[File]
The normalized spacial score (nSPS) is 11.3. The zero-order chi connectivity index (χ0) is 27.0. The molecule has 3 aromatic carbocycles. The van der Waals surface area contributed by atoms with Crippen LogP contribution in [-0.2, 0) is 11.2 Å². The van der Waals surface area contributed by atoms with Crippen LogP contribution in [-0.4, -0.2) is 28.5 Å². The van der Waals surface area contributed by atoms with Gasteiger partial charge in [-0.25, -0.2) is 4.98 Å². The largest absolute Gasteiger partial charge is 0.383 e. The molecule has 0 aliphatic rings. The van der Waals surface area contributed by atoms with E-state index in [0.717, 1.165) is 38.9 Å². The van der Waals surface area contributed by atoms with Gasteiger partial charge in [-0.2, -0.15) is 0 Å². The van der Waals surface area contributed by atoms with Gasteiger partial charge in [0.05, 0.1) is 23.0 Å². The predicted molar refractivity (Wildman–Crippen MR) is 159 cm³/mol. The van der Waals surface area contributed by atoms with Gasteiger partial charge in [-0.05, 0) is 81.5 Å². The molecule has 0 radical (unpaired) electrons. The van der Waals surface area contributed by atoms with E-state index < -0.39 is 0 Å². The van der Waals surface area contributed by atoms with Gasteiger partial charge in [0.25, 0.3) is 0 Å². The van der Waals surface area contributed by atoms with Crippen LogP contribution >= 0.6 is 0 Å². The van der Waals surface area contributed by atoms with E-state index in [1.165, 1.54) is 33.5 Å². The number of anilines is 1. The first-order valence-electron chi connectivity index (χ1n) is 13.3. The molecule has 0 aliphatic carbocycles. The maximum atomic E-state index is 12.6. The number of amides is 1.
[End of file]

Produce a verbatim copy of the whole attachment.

The normalized spacial score (nSPS) is 11.3. The zero-order chi connectivity index (χ0) is 27.0. The molecule has 3 aromatic carbocycles. The van der Waals surface area contributed by atoms with Crippen LogP contribution in [-0.2, 0) is 11.2 Å². The van der Waals surface area contributed by atoms with Crippen LogP contribution in [-0.4, -0.2) is 28.5 Å². The van der Waals surface area contributed by atoms with Gasteiger partial charge in [-0.25, -0.2) is 4.98 Å². The largest absolute Gasteiger partial charge is 0.383 e. The molecule has 0 aliphatic rings. The van der Waals surface area contributed by atoms with E-state index in [0.717, 1.165) is 38.9 Å². The van der Waals surface area contributed by atoms with Gasteiger partial charge in [-0.2, -0.15) is 0 Å². The van der Waals surface area contributed by atoms with Gasteiger partial charge in [0.05, 0.1) is 23.0 Å². The predicted molar refractivity (Wildman–Crippen MR) is 159 cm³/mol. The van der Waals surface area contributed by atoms with Gasteiger partial charge in [-0.05, 0) is 81.5 Å². The molecule has 0 radical (unpaired) electrons. The van der Waals surface area contributed by atoms with E-state index < -0.39 is 0 Å². The van der Waals surface area contributed by atoms with Gasteiger partial charge in [0.25, 0.3) is 0 Å². The van der Waals surface area contributed by atoms with Crippen LogP contribution >= 0.6 is 0 Å². The van der Waals surface area contributed by atoms with E-state index in [1.165, 1.54) is 33.5 Å². The number of anilines is 1. The first-order valence-electron chi connectivity index (χ1n) is 13.3. The molecule has 0 aliphatic carbocycles. The maximum atomic E-state index is 12.6. The number of amides is 1.